Recently, Margaret (Oregon Writing Project Director at Southern Oregon University) and I have been having them revisit their DST stories and ‘re-sharing’ them in small groups. As a part of helping them develop the stories into argument for subsequent sharing on our website, she thought of having them develop personae that might have a contradicting point of view. They have had a great time stepping into this practice. Initially, they were a bit hesitant; but as they have practiced, they’ve fully immersed themselves in creation of counterargument. This week, we’ll be moving on to responding to those arguments.  They’ve continued to respond to each other openly and with respect—even with a playfulness borne of trust. 


As a teacher, I anticipated that the biggest outcomes of the Digital Storytelling Project would be in students’ comfort with technology and their ability to use technology independently for enhancing schoolwork and projects.  Nevertheless, the major benefits both years appear to be more on the interpersonal level: trust in others, acceptance of self, willingness to try.  I’ve offered one example of this above, but I’ve observed it in a variety of settings.


These gains, and the ones that won’t be known for quite some time, are the types of outcomes I so value as a teacher. The relationships our students build with Mr. Katz and the SOU interns, wrap them up in a blanket of “CAN.”  And “WILL” follows pretty naturally from there.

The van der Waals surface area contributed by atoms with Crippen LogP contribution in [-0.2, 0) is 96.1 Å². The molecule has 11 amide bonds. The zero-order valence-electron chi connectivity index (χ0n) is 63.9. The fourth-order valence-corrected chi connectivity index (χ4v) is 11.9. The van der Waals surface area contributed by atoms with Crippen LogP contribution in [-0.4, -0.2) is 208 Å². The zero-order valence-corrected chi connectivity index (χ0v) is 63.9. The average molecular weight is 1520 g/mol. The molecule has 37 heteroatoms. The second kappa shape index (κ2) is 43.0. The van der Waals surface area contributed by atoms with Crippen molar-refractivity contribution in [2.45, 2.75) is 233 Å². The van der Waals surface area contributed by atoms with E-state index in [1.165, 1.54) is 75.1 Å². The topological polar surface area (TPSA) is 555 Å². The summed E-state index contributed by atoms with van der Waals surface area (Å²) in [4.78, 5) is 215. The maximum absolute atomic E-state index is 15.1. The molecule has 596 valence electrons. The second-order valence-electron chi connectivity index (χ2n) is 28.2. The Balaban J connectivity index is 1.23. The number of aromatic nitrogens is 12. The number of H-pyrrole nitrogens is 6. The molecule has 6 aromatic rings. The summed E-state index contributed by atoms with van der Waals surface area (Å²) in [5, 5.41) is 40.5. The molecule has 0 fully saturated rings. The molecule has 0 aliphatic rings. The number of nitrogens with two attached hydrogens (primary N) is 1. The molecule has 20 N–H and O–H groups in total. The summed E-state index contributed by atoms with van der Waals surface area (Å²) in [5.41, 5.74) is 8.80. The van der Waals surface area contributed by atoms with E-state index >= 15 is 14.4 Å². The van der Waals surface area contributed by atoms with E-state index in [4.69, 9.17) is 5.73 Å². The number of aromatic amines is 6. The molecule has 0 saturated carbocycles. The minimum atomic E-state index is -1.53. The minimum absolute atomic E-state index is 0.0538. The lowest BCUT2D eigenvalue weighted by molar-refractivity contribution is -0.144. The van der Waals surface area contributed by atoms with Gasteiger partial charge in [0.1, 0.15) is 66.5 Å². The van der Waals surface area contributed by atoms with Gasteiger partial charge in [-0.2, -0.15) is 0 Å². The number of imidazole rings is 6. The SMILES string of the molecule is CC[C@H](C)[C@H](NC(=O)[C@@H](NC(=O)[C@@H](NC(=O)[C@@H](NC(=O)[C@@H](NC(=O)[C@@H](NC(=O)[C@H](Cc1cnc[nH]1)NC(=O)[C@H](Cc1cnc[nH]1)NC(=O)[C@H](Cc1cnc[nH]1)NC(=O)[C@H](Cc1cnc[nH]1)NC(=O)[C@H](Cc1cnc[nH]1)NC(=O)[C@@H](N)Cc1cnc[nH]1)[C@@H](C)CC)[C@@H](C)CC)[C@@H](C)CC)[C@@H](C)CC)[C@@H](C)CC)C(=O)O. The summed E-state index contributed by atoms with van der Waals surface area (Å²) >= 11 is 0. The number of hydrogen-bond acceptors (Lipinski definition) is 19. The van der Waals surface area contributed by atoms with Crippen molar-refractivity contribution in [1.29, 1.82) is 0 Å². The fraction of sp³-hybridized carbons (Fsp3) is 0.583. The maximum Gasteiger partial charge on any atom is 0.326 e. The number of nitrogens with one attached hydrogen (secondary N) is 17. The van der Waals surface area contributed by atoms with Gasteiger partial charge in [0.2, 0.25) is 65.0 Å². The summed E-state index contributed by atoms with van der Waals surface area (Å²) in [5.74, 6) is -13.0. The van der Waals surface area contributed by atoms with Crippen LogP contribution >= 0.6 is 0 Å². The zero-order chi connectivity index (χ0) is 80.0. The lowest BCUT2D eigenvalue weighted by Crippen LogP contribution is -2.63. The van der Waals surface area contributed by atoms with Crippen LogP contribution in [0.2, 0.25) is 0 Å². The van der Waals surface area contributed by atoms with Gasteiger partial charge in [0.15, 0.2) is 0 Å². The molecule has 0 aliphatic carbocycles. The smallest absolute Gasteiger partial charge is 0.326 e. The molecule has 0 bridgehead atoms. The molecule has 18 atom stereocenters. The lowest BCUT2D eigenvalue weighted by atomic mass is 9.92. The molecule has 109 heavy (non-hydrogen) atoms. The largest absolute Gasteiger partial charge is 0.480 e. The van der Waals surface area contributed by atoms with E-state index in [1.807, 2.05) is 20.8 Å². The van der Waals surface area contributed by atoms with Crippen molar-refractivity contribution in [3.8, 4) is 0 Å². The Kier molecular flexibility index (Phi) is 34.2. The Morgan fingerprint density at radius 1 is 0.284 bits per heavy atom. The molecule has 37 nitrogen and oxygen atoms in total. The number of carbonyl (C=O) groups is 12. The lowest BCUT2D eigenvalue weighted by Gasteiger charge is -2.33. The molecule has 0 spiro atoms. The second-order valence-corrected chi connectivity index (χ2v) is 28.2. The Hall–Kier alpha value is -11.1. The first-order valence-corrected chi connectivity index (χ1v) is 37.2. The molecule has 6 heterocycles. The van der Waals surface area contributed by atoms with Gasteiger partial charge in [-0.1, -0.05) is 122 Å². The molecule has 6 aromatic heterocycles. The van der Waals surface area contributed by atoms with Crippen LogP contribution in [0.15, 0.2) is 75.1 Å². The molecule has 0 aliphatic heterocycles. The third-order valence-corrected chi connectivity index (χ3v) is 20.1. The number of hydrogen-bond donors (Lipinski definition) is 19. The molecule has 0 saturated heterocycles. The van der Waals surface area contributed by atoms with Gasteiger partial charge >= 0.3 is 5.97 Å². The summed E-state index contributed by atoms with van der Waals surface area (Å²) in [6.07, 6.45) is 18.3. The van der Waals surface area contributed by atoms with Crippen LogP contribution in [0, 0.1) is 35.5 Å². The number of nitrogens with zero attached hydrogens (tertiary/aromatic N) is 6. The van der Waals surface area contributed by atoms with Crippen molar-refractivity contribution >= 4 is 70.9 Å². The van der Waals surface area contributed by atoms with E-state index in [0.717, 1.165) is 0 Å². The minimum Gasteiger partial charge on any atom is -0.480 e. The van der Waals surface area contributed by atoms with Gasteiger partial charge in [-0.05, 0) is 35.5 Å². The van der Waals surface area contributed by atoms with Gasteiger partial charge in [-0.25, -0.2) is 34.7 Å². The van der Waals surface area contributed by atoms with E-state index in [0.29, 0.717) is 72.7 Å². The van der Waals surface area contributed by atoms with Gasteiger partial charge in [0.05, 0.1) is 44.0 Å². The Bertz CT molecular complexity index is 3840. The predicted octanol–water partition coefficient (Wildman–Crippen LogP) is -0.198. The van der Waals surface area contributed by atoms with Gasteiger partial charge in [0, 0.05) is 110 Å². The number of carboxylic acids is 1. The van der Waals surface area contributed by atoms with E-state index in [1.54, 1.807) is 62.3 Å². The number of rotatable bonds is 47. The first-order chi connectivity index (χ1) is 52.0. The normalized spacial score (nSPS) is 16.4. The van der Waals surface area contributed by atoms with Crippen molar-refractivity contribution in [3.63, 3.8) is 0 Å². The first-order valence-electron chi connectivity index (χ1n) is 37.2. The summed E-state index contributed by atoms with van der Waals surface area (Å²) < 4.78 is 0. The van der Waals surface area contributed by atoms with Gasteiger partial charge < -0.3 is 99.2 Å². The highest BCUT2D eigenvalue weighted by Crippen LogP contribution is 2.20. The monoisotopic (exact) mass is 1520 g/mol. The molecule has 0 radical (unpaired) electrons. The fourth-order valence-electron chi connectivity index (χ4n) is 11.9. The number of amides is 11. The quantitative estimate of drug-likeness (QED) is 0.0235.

Thank you all for your tremendous commitment of time, energy, and self in helping my students experience the power of story and its ability to change lives.

Cindy McDonald


Ruch Community K-8 School

This was an invaluable opportunity for me as a pre-service teacher. I got an incredible amount of knowledge from the experience. It took a lot of time and dedication to make the movies come together, but this [program] is something I will draw inspiration from for the rest of my career.


I realized that I am even more passionate about teaching and reaching my students than I thought. I am stronger and braver than I had been giving myself credit for too. I learned that teaching is, in fact, what I love to do. That gives me a [sense of] confidence that I have never found in myself before.


I learned so much about managing a classroom full of various personalities and needs. The most important thing I learned though is that teaching is truly what I want to do. I cannot picture myself anywhere else, doing anything else, and I have the digital storytelling internship to thank for that affirmation.